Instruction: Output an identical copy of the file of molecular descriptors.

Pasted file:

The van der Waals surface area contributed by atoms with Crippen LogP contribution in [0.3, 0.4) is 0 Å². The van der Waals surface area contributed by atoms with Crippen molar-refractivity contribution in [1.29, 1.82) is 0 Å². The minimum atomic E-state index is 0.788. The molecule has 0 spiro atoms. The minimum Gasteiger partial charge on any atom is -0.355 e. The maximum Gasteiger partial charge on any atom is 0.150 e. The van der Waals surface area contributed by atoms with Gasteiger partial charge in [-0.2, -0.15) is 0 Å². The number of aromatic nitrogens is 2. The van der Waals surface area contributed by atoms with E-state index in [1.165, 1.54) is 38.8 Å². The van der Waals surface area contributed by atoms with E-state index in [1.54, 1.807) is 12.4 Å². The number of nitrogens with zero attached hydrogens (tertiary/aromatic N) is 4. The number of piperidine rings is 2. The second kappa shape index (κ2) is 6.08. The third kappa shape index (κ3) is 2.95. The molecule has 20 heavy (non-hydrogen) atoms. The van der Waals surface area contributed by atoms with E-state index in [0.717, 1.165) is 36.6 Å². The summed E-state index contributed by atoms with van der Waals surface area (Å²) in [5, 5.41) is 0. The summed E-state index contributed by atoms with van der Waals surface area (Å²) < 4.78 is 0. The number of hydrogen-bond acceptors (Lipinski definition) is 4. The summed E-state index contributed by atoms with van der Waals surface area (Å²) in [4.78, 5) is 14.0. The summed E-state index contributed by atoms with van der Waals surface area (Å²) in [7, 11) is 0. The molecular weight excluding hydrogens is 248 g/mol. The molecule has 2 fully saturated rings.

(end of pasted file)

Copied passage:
The van der Waals surface area contributed by atoms with Crippen LogP contribution in [0.3, 0.4) is 0 Å². The van der Waals surface area contributed by atoms with Crippen molar-refractivity contribution in [1.29, 1.82) is 0 Å². The minimum atomic E-state index is 0.788. The molecule has 0 spiro atoms. The minimum Gasteiger partial charge on any atom is -0.355 e. The maximum Gasteiger partial charge on any atom is 0.150 e. The van der Waals surface area contributed by atoms with Gasteiger partial charge in [-0.2, -0.15) is 0 Å². The number of aromatic nitrogens is 2. The van der Waals surface area contributed by atoms with E-state index in [1.165, 1.54) is 38.8 Å². The van der Waals surface area contributed by atoms with E-state index in [1.54, 1.807) is 12.4 Å². The number of nitrogens with zero attached hydrogens (tertiary/aromatic N) is 4. The number of piperidine rings is 2. The second kappa shape index (κ2) is 6.08. The third kappa shape index (κ3) is 2.95. The molecule has 20 heavy (non-hydrogen) atoms. The van der Waals surface area contributed by atoms with E-state index in [0.717, 1.165) is 36.6 Å². The summed E-state index contributed by atoms with van der Waals surface area (Å²) in [5, 5.41) is 0. The summed E-state index contributed by atoms with van der Waals surface area (Å²) < 4.78 is 0. The number of hydrogen-bond acceptors (Lipinski definition) is 4. The summed E-state index contributed by atoms with van der Waals surface area (Å²) in [4.78, 5) is 14.0. The summed E-state index contributed by atoms with van der Waals surface area (Å²) in [7, 11) is 0. The molecular weight excluding hydrogens is 248 g/mol. The molecule has 2 fully saturated rings.